45. See Top Websites Ranking, SimilarWeb, https://www.similarweb.com/top-websites/united-states [https://perma.cc/HR2G-AQ4J] (Dec. 1, 2020) (ranking methodology can be found here: https://www.similarweb.com/corp/ourdata/ [https://perma.cc/59EJ-A7CR]); The Top 500 Sites on the Web, Alexa, https://www.alexa.com/topsites [https://perma.cc/GW24-U2M2] (last visited Jan. 8, 2020) (ranking methodology can be found here: https://support.alexa.com/hc/en-us/articles/200449744-How-are-Alexa-s-traffic-rankings-determined [https://perma.cc/85L9-73Z5]).

  46. Complaint for Permanent Injunction, Civ. Penalties, and Other Equitable Relief at 7, Fed. Trade Comm’n v. Google, LLC, No. 1:19-cv-2642, 2019 WL 4195860 (D.D.C. Sept. 4, 2019) [hereinafter Complaint for Permanent Injunction].

  47. Id. at 6.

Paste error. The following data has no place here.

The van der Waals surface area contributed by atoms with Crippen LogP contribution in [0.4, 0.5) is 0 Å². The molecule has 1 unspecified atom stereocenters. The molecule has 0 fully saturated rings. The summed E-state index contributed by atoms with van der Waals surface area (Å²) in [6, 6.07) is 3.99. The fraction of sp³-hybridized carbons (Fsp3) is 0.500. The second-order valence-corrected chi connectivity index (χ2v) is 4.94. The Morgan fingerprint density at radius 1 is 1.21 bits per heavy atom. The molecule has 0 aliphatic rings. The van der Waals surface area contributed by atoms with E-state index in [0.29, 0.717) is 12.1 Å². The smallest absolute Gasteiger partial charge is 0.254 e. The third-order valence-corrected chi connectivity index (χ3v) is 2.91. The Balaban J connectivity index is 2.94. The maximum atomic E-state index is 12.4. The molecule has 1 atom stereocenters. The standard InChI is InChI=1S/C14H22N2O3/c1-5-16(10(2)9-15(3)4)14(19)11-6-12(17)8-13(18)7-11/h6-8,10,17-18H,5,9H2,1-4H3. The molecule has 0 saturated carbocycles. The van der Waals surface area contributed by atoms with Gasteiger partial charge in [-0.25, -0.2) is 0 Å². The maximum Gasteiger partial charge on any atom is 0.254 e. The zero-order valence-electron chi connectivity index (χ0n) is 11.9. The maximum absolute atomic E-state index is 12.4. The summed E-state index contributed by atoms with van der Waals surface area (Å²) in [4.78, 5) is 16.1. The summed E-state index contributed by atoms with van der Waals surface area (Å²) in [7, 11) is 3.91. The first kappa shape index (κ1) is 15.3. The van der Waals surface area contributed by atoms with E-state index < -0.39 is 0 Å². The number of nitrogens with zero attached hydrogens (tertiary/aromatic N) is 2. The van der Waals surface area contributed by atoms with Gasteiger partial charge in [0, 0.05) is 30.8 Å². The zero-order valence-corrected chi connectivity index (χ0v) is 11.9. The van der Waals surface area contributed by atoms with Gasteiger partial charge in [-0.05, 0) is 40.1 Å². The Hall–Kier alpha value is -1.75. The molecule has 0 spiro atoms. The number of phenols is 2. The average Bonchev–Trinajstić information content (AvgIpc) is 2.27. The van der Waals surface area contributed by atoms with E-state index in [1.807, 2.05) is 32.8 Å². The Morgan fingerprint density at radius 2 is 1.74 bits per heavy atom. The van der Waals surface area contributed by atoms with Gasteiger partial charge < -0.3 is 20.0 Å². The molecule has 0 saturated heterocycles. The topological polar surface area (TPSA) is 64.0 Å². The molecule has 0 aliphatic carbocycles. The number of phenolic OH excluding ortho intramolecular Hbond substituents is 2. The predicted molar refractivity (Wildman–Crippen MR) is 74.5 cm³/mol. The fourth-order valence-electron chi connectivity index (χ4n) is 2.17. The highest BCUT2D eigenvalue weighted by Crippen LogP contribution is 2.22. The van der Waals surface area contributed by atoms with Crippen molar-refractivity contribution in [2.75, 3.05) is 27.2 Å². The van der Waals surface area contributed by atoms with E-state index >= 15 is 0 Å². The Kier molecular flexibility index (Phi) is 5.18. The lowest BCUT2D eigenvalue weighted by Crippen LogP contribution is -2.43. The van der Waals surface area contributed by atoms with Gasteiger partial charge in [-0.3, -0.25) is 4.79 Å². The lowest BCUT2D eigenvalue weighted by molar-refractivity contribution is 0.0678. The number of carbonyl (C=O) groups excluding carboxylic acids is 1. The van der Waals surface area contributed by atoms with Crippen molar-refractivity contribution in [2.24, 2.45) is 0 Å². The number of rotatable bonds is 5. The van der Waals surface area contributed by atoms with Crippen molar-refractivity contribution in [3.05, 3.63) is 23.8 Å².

48. Id.

  49. Create a Google Account for Your Child, Google, https://support.google.com/families/answer/7103338?hl=en [https://perma.cc/8RKU-HT88] (last visited Feb. 7, 2021).

  50. Id.

  51. Advertiser-Friendly Content Guidelines, YouTube Help, https://support.google.com/youtube/answer/6162278?hl=en&ref_topic=9153642 [https://perma.cc/TF9H-AACF] (last visited Feb. 7, 2021).

  52. Advertisers pay approximately $0.18 per view, but YouTube retains forty-five percent of an individual’s ad revenue. Holly Hunt, How Much Do YouTubers Make (and How You Can Make It, Too), G2 (Dec. 4, 2019), https://learn.g2.com/how-much-do-youtubers-make [https://perma.cc/3VN4-KKQH].

  53. 15 U.S.C. § 6501(10)(A); see also Cohen, supra note 25.

  54. Cohen, supra note 25.

  55. Id.

  56. Smith analogized the Commission’s enforcement strategy toward YouTube to “shooting fish in a barrel and YouTube is the barrel and the content creators are the fish.” Andrew Smith, Dir., Bureau of Consumer Prot., Fed. Trade Comm’n, FTC Press Conference on Settlement with Google / YouTube (Sept. 4, 2019), https://www.ftc.gov/news-events/audio-video/video/ftc-press-conference-settlement-google-youtube [https://perma.cc/HPQ7-UKHC].